20 JUNE 1874

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The Left and Left Centre are whittling away the Municipal

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Bill presented by M. Fourtou to the French Assembly till there will be none of it left. Last week, the provision that every voter must be 25 years old was rejected ; and this...

This impression is greatly deepened by another incident. No sooner

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was the vote for the Republic taken, than the Duke de la Rochefoucauld-Bisaccia, French Ambassador in London, rose and proposed that "the Government of France is a Monarchy,...


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M ONDAY, the 15th, was an important day in France. The Left Centre, which has resolved either to proclaim the Republic or compel a dissolution, brought forward their...

On Monday, the Bishop of Peterborough withdrew his pro- posed

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amendment to the Public Worship Regulation Bill,— we mean the proposal to neutralise, for the purposes of this Bill, the legality or illegality of certain arguable ru- brical...

Dr. Lyon Playfair made an admirable speech on Monday, in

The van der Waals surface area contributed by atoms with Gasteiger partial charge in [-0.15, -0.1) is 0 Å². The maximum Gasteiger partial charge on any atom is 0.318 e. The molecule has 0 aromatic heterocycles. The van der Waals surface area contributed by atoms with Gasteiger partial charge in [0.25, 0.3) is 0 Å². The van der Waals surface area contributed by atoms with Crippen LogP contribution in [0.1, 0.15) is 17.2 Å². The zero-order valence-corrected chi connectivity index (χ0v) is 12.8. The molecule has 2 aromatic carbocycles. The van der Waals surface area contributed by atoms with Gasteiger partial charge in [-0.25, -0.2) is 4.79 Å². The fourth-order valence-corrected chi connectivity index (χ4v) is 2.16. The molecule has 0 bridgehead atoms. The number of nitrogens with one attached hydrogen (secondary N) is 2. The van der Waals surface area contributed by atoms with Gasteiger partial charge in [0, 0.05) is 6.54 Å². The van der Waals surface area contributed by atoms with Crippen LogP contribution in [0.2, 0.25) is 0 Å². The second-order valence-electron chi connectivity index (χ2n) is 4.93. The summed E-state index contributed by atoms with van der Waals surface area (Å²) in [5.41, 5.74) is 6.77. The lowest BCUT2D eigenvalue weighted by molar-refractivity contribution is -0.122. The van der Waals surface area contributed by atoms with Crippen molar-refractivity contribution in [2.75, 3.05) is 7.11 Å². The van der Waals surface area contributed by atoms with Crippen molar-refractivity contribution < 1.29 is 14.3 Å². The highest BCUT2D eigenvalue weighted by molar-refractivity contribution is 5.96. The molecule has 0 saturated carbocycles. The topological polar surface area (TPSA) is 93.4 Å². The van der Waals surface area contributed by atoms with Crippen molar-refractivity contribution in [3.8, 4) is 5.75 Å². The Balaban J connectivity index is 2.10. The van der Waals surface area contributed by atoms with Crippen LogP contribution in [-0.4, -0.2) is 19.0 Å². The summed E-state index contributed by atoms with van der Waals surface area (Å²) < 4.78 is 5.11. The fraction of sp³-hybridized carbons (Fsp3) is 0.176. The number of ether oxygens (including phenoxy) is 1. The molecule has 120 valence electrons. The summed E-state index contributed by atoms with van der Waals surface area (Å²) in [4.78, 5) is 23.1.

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asking for a Select Committee to consider how Ministerial respon- sibility may be made more efficient in the administration of the votes for Education, Science, and Art. He...

* it * The Editors cannot undertake to return Manuscript in any

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The Irish Judicature Bill 785 Mr. Tupper's Ballads 736

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Cottages 786 POETRY— Reply of Achilles to the Envoys from Agamemnon 790 BOOKS— Alexander the Great 787 M.Anbertin on theAge of Louis XV —(2nd Notice) 789 Symonds'e Sketches...

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Mr. Pointer, apeaki k m for 'himself only, supported 'Dr. Play- fair's

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motion, adpritting, -however,..that in his Awn case he had found not the slightest difficulty in acting most cordially with both his chiefs, Lord Ripon and Lord Aberdare, while...

Lord Aberdare is a good-humoured man, but we doubt if

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he can abstain from a smile as he watches his successor trying to amend, the Bill which is said to have destroyed the Liberal party. Mr. Cross is trying to make the Licensing...

Lord Salisbury on Monday offered some further explanations of his

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Bill for seating a Minister of Pnblie&W.orks in the Indian Cabinet. He showed that estimates for works were habitually ex- ceeded,that the Duke of,Argylliradfour times had to...

Sir Wilfrid Lawson moved the second reading of the Permis-

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sive Bill on Wednesday, and, subse.quently replied to the attacks- made on it in a speech which had more humour than wisdom, but plenty of the former quality. .He held that the...

Sir Wilfrid Lawson only carried 75 Members with him into